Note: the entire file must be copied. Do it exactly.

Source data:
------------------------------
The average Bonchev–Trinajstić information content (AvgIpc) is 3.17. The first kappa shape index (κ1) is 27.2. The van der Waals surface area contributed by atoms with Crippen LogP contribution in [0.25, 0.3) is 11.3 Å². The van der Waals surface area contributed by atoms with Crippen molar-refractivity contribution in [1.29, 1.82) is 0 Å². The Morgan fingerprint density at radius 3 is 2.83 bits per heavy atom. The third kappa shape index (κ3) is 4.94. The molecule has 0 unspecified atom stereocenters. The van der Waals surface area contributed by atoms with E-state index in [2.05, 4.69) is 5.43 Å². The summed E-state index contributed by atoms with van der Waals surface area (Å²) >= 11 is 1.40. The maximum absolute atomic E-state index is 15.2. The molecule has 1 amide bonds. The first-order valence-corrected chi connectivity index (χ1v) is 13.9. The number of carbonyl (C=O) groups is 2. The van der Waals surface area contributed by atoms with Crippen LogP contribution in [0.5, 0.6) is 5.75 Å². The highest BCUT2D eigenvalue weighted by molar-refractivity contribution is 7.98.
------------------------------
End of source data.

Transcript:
The average Bonchev–Trinajstić information content (AvgIpc) is 3.17. The first kappa shape index (κ1) is 27.2. The van der Waals surface area contributed by atoms with Crippen LogP contribution in [0.25, 0.3) is 11.3 Å². The van der Waals surface area contributed by atoms with Crippen molar-refractivity contribution in [1.29, 1.82) is 0 Å². The Morgan fingerprint density at radius 3 is 2.83 bits per heavy atom. The third kappa shape index (κ3) is 4.94. The molecule has 0 unspecified atom stereocenters. The van der Waals surface area contributed by atoms with E-state index in [2.05, 4.69) is 5.43 Å². The summed E-state index contributed by atoms with van der Waals surface area (Å²) >= 11 is 1.40. The maximum absolute atomic E-state index is 15.2. The molecule has 1 amide bonds. The first-order valence-corrected chi connectivity index (χ1v) is 13.9. The number of carbonyl (C=O) groups is 2. The van der Waals surface area contributed by atoms with Crippen LogP contribution in [0.5, 0.6) is 5.75 Å². The highest BCUT2D eigenvalue weighted by molar-refractivity contribution is 7.98.